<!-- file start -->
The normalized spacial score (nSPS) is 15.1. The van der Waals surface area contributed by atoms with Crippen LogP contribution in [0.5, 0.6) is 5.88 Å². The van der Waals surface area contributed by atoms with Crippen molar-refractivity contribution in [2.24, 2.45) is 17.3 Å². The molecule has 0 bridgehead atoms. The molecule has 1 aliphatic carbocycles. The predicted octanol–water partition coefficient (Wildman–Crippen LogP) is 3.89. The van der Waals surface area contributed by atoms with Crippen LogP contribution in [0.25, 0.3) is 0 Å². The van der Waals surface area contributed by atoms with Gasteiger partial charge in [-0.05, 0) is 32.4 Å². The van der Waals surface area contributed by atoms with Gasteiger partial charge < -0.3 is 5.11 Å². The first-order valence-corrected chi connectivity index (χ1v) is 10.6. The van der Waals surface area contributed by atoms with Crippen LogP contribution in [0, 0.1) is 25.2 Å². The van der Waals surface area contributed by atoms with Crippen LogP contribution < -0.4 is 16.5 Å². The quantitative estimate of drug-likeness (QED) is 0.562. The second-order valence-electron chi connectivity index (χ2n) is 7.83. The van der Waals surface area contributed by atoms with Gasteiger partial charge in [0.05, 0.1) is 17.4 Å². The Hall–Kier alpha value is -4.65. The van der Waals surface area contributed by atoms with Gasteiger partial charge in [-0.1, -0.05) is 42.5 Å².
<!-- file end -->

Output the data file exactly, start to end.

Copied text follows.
The normalized spacial score (nSPS) is 15.1. The van der Waals surface area contributed by atoms with Crippen LogP contribution in [0.5, 0.6) is 5.88 Å². The van der Waals surface area contributed by atoms with Crippen molar-refractivity contribution in [2.24, 2.45) is 17.3 Å². The molecule has 0 bridgehead atoms. The molecule has 1 aliphatic carbocycles. The predicted octanol–water partition coefficient (Wildman–Crippen LogP) is 3.89. The van der Waals surface area contributed by atoms with Crippen LogP contribution in [0.25, 0.3) is 0 Å². The van der Waals surface area contributed by atoms with Gasteiger partial charge in [-0.05, 0) is 32.4 Å². The van der Waals surface area contributed by atoms with Gasteiger partial charge < -0.3 is 5.11 Å². The first-order valence-corrected chi connectivity index (χ1v) is 10.6. The van der Waals surface area contributed by atoms with Crippen LogP contribution in [0, 0.1) is 25.2 Å². The van der Waals surface area contributed by atoms with Crippen LogP contribution < -0.4 is 16.5 Å². The quantitative estimate of drug-likeness (QED) is 0.562. The second-order valence-electron chi connectivity index (χ2n) is 7.83. The van der Waals surface area contributed by atoms with Gasteiger partial charge in [0.05, 0.1) is 17.4 Å². The Hall–Kier alpha value is -4.65. The van der Waals surface area contributed by atoms with Gasteiger partial charge in [-0.1, -0.05) is 42.5 Å².